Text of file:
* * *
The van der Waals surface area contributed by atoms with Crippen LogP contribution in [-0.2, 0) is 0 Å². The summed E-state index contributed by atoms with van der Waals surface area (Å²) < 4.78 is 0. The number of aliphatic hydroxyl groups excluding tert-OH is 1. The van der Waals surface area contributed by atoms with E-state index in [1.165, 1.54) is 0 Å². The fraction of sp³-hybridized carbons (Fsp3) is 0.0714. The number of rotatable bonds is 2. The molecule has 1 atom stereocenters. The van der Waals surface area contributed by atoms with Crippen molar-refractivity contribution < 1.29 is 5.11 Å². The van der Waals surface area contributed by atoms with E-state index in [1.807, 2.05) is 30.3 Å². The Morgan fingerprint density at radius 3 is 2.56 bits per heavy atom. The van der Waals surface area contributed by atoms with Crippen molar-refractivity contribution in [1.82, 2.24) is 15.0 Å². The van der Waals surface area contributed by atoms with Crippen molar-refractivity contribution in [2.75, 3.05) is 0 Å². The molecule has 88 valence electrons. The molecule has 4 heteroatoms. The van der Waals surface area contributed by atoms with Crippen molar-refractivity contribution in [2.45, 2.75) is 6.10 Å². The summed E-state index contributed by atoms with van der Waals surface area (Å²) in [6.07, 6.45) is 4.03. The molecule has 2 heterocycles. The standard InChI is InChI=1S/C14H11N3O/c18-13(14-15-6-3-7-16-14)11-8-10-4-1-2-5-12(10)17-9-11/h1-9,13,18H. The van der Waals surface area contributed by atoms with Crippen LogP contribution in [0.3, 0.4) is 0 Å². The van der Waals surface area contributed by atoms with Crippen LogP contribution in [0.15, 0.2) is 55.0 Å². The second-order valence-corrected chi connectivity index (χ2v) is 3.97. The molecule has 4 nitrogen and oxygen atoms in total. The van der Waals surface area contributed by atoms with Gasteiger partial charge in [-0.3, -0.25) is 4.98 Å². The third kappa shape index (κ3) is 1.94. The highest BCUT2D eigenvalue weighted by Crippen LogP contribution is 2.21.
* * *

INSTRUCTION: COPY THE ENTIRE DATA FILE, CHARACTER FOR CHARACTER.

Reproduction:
The van der Waals surface area contributed by atoms with Crippen LogP contribution in [-0.2, 0) is 0 Å². The summed E-state index contributed by atoms with van der Waals surface area (Å²) < 4.78 is 0. The number of aliphatic hydroxyl groups excluding tert-OH is 1. The van der Waals surface area contributed by atoms with E-state index in [1.165, 1.54) is 0 Å². The fraction of sp³-hybridized carbons (Fsp3) is 0.0714. The number of rotatable bonds is 2. The molecule has 1 atom stereocenters. The van der Waals surface area contributed by atoms with Crippen molar-refractivity contribution < 1.29 is 5.11 Å². The van der Waals surface area contributed by atoms with E-state index in [1.807, 2.05) is 30.3 Å². The Morgan fingerprint density at radius 3 is 2.56 bits per heavy atom. The van der Waals surface area contributed by atoms with Crippen molar-refractivity contribution in [1.82, 2.24) is 15.0 Å². The van der Waals surface area contributed by atoms with Crippen molar-refractivity contribution in [2.75, 3.05) is 0 Å². The molecule has 88 valence electrons. The molecule has 4 heteroatoms. The van der Waals surface area contributed by atoms with Crippen molar-refractivity contribution in [2.45, 2.75) is 6.10 Å². The summed E-state index contributed by atoms with van der Waals surface area (Å²) in [6.07, 6.45) is 4.03. The molecule has 2 heterocycles. The standard InChI is InChI=1S/C14H11N3O/c18-13(14-15-6-3-7-16-14)11-8-10-4-1-2-5-12(10)17-9-11/h1-9,13,18H. The van der Waals surface area contributed by atoms with Crippen LogP contribution in [0.3, 0.4) is 0 Å². The van der Waals surface area contributed by atoms with Crippen LogP contribution in [0.15, 0.2) is 55.0 Å². The second-order valence-corrected chi connectivity index (χ2v) is 3.97. The molecule has 4 nitrogen and oxygen atoms in total. The van der Waals surface area contributed by atoms with Gasteiger partial charge in [-0.3, -0.25) is 4.98 Å². The third kappa shape index (κ3) is 1.94. The highest BCUT2D eigenvalue weighted by Crippen LogP contribution is 2.21.